Eurozone lending growth edges
up in Sept

Frankfurt am Main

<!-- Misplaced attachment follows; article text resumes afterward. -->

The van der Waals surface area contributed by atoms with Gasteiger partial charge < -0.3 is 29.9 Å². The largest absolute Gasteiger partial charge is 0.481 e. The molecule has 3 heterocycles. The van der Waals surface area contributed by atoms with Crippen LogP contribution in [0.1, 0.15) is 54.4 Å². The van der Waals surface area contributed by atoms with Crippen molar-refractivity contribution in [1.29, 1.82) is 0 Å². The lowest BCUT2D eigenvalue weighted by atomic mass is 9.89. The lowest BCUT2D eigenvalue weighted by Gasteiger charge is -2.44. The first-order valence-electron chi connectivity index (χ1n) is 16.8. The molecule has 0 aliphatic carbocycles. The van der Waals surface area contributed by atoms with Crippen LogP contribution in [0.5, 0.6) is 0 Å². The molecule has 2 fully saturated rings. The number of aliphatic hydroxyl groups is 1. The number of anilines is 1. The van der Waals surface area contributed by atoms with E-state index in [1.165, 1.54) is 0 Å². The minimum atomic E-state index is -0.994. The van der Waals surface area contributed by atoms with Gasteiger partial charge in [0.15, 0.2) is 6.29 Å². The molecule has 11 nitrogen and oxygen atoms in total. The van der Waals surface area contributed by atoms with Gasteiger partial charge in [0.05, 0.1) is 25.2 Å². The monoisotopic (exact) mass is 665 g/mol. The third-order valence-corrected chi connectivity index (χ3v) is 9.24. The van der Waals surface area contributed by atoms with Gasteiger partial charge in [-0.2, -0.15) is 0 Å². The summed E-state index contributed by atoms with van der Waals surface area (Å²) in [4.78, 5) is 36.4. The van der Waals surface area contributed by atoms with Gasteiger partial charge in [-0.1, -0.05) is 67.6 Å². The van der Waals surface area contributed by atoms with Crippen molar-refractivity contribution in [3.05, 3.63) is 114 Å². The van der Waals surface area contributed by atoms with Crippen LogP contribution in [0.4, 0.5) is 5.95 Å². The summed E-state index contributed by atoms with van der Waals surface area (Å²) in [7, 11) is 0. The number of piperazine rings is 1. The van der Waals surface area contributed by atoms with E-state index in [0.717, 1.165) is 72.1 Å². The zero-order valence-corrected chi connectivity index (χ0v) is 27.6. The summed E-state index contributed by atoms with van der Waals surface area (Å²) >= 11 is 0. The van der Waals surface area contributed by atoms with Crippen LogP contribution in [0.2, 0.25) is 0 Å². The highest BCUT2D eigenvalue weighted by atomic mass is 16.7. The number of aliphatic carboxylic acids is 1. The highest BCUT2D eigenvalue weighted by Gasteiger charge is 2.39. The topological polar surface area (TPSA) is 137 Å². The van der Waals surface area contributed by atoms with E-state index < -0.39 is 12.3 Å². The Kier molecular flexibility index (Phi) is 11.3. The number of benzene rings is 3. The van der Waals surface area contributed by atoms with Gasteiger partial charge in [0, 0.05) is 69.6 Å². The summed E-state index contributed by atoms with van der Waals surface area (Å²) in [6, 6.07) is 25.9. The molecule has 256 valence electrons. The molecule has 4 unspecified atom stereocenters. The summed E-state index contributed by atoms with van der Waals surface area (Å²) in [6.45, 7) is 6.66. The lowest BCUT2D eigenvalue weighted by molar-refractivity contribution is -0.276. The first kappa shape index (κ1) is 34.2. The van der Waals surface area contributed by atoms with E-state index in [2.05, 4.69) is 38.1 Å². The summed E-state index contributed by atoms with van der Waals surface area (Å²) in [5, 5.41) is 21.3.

Businesses and households in the eurozone borrowed more in September, figures from the European Central Bank showed, suggesting that the institution’s easy money policy is filtering through to the real economy. Credit to the private sector grew by 2.7 percent year-on-year last month, adjusting for some purely financial transactions, up from 2.6 percent in August. Lending growth is seen as an important indicator of the effectiveness of the ECB’s unconventional stimulus measures—designed to boost growth and inflation with cheap credit. Looking in detail at the figures, lending to households accelerated by 2.7 percent last month, the same pace as in August. Borrowing by non-financial companies meanwhile picked up from 2.4 percent in August to 2.5 percent in September. The latest lending data come ahead of a closely watched press conference by ECB president Mario Draghi later on Thursday, where he is expected to shed light on the fate of the bank’s ultra-loose monetary policies. With cheap loans to banks, record low interest rates and monthly bond purchases of 60 billion euros ($71 billion), policymakers have sought to pump cash through the financial system. As growth in the 19-nation eurozone has picked up since the introduction of the extraordinary measures, the ECB is now expected to announce a major reduction in its bond purchases from next year. But with inflation in the single currency area still stubbornly low, analysts predict the Frankfurt-based institution will leave open the end-date for the scheme. —AFP

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